South County Hospital
Cardiac Catheterization Lab
|Nearly 2,000 procedures have been performed at our Cardiac Cath Lab since January of 2009.
Your heart is in good hands at South County Hospital, located in Wakefield, RI.
We've performed nearly 2,000 procedures since opening our cardiac catheterization lab in January of 2009. Our lab is led by renowned Rhode Island cardiologist Stephen R. Fera, MD, who trains residents in this procedure at Brown University School of Medicine. Dr. Fera is also the Hospital's cath lab director.
What is Cardiac Catheterization?
The heart catheterization procedure provides information about your heart’s structure and function, which is important for your diagnosis and management. Specialized X-ray imaging equipment and other devices are used to measure and record your heart function.
The procedure involves the insertion of a plastic tube, called a catheter, into one or more arteries or veins through a small incision or needle. Assisted by X-ray imaging, called fluoroscopy, the cardiologist guides the catheter into the chambers of the heart. The physician will also direct the catheter into the coronary arteries and inject X-ray contrast to visualize abnormalities of the artery. Types of catheterizations include right-heart cath, left-heart cath and valve cases. To learn more about our cardiac catheterization lab, view Health Check 10's Barbara Morse Silva's interview with Dr. Steven Fera.
For outpatient testing, contact South County Cardiology at 401 789-5770.
South County Hospital now offers transradial catheterization, which offers significant benefits to patients needing this procedure. Instead of an incision in the femoral artery in the groin, the incision is made in the radial artery in the wrist. Only the most experienced and clinically skilled cardiologists routinely use transradial catheterization.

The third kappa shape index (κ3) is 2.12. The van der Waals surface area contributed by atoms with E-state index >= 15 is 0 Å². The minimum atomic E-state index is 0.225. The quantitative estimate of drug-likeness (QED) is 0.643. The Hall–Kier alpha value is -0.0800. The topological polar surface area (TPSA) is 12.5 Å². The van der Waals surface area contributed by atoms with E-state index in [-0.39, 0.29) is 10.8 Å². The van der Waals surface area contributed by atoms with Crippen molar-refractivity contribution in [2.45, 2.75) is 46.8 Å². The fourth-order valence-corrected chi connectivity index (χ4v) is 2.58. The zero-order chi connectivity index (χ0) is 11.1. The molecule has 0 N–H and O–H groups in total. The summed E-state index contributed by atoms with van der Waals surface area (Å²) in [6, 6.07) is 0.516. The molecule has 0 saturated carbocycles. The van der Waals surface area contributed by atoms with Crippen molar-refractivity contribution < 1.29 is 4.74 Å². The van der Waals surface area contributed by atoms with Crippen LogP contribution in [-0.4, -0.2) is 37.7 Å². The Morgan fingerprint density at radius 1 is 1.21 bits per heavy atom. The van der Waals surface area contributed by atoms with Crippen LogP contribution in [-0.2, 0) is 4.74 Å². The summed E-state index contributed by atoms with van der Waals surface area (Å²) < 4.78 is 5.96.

Benefits to transradial catheterization—which many patients do qualify for—include:
Lower risk of bleeding at the incision site
Less pain. Transradial cath patients wear a simple wrist compression device rather than a manual compression in the groin area, which can be painful.
To see if a patient qualifies for the transradial catheterization, the cardiologist will conduct the “Allen’s test,” during which the cardiologist compresses the ulnar artery for a few minutes then compares the color of the patient’s hands. The test is repeated with the radial artery. This test shows how well the blood circulates through the ulnar and radial arteries, which helps ensure they are healthy enough for this procedure.
Patients can move almost immediately after the procedure , while a femoral procedure requires patients to lie flat for hours. Transradial patients do not have to lie flat and can move around, walk to the bathroom, etc. soon after the procedure.
Our Team: Your Resource
The doctors are assisted by a highly qualified team of nurses and cardiovascular technologists. We're proud of the fact that we do follow-up care on 100 percent of our patients. For patients seeking support or information from other patients who are dealing with similar heart health issues, we run a Mended Hearts Support Group.
The lab is open Monday, Wednesday and Friday from 7 a.m. to 3:30 p.m. For more information about our cardiac catheterization lab, contact Megan Dibattista at 401 788-3910.